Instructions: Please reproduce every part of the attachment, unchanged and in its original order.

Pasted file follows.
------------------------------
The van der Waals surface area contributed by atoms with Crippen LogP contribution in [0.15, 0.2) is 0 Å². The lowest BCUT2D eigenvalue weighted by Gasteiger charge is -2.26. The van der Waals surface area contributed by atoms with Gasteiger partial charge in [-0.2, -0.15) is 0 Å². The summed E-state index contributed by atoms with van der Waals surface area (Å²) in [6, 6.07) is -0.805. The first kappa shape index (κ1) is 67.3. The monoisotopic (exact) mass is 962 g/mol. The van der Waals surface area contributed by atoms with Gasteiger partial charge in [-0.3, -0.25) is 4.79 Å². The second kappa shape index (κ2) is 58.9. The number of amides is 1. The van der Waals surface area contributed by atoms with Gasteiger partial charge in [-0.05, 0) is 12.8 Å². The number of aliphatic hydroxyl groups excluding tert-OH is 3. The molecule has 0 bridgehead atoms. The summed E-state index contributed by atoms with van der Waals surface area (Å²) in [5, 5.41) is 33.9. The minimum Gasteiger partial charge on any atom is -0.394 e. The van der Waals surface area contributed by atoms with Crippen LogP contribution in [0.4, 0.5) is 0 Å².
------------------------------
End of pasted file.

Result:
The van der Waals surface area contributed by atoms with Crippen LogP contribution in [0.15, 0.2) is 0 Å². The lowest BCUT2D eigenvalue weighted by Gasteiger charge is -2.26. The van der Waals surface area contributed by atoms with Gasteiger partial charge in [-0.2, -0.15) is 0 Å². The summed E-state index contributed by atoms with van der Waals surface area (Å²) in [6, 6.07) is -0.805. The first kappa shape index (κ1) is 67.3. The monoisotopic (exact) mass is 962 g/mol. The van der Waals surface area contributed by atoms with Gasteiger partial charge in [-0.3, -0.25) is 4.79 Å². The second kappa shape index (κ2) is 58.9. The number of amides is 1. The van der Waals surface area contributed by atoms with Gasteiger partial charge in [-0.05, 0) is 12.8 Å². The number of aliphatic hydroxyl groups excluding tert-OH is 3. The molecule has 0 bridgehead atoms. The summed E-state index contributed by atoms with van der Waals surface area (Å²) in [5, 5.41) is 33.9. The minimum Gasteiger partial charge on any atom is -0.394 e. The van der Waals surface area contributed by atoms with Crippen LogP contribution in [0.4, 0.5) is 0 Å².